The UK government has announced its National AI Strategy, a 10-year plan to make the country a global leader in AI technology.
“AI gives us new opportunities to grow and transform businesses of all sizes, and capture the benefits of innovation right across the UK,” stated Kwasi Kwarteng, Secretary of State for Business, Energy and Industrial Strategy. “As we build back better from the challenges of the global pandemic, and prepare for new challenges ahead, we are presented with the opportunity to supercharge our already admirable starting position on AI and to make these technologies central to our development as a global science and innovation superpower.”
The strategy is based on three assumptions for what will happen in the AI market over the next decade. The first is that the critical drivers of progress in the AI market are access to people, data, computing power and finance. There will be a lot of global competition to gain a strategic advantage in these areas.
Secondly, that AI will become mainstream in most of the economy and if every sector and region will benefit from the transition, further action will be required. Thirdly, governance and regulatory regimes will need to adapt to the demands of AI; rising growth and competition; driving innovation; and protecting the safety, security and freedom of choice for individuals.
In response to these assumptions, the AI strategy outlines three aims: invest in the long-term needs of the UK’s AI ecosystem; support the transition to a more AI-enabled economy; and ensure that the UK masters the national and international governance of AI technology.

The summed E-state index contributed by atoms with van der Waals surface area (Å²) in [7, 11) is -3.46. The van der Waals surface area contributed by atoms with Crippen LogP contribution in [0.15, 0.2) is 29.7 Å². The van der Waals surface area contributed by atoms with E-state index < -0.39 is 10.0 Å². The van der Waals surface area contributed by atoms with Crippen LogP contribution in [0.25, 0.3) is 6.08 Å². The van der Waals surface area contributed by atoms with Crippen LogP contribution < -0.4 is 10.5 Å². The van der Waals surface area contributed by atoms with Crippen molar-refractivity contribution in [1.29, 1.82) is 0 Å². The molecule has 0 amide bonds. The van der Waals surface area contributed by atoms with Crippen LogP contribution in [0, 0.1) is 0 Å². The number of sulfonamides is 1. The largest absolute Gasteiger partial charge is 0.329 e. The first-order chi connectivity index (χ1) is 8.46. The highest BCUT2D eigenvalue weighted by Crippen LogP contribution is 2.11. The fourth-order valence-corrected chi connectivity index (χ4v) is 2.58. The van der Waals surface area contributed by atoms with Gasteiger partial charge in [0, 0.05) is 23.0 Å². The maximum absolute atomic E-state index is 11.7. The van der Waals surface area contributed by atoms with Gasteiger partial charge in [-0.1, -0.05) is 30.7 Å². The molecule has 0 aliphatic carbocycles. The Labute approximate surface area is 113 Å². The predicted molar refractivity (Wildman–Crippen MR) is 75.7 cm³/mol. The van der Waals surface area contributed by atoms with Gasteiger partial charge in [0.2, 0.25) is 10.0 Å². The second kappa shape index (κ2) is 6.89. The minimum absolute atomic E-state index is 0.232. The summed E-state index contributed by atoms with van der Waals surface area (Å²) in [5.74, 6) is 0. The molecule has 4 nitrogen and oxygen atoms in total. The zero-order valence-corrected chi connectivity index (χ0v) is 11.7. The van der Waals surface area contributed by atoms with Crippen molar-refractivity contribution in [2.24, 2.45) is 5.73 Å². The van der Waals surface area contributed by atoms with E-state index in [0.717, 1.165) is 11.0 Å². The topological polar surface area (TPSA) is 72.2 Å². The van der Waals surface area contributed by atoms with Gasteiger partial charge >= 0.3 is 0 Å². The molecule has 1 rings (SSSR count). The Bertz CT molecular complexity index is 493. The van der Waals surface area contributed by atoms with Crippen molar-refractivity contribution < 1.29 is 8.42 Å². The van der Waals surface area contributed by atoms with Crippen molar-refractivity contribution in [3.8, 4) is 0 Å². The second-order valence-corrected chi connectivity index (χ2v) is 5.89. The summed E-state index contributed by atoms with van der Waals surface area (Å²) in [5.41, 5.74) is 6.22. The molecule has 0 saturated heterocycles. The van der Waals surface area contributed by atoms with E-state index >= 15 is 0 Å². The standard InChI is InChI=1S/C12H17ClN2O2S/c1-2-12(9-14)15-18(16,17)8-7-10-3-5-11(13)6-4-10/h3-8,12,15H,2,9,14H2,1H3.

Going further, the government outlines activities around those three goals in the short-, medium- and long-term. The short-term (next three months) activities include publishing a framework for the government’s role in increasing data availability, a consultation on copyright and patents for AI and outlining the role of data protection in wider AI governance.
Over the next six-12 months, activities include rolling out new visa regimes to attract more talent into the UK AI economy, extending UK aid to encourage innovation in developing countries and piloting an AI standards hub to help coordinate global AI standardisation.
Longer-term plans include launching a National AI Research and Innovation programme and a joint Office for AI/UKRI programme that will bring funding programmed into alignment and encourage the adoption of AI in high-potential but low-AI-maturity sectors. The government also wants to work with stakeholders to create an AI technical standards toolkit.
Kirstin Gillon, Technical Manager for ICAEW’s Tech Faculty, says that the government’s ambition is welcome, and that the strategy is a good starting point. “The UK has a lot of expertise in AI already, which the strategy recognises and builds on. However, there is plenty of work to do to convert the ambition into action, especially in the regulatory space. There is also the question of funding and we’ll be watching the spending review closely to see whether there is new government investment to match the ambition.”
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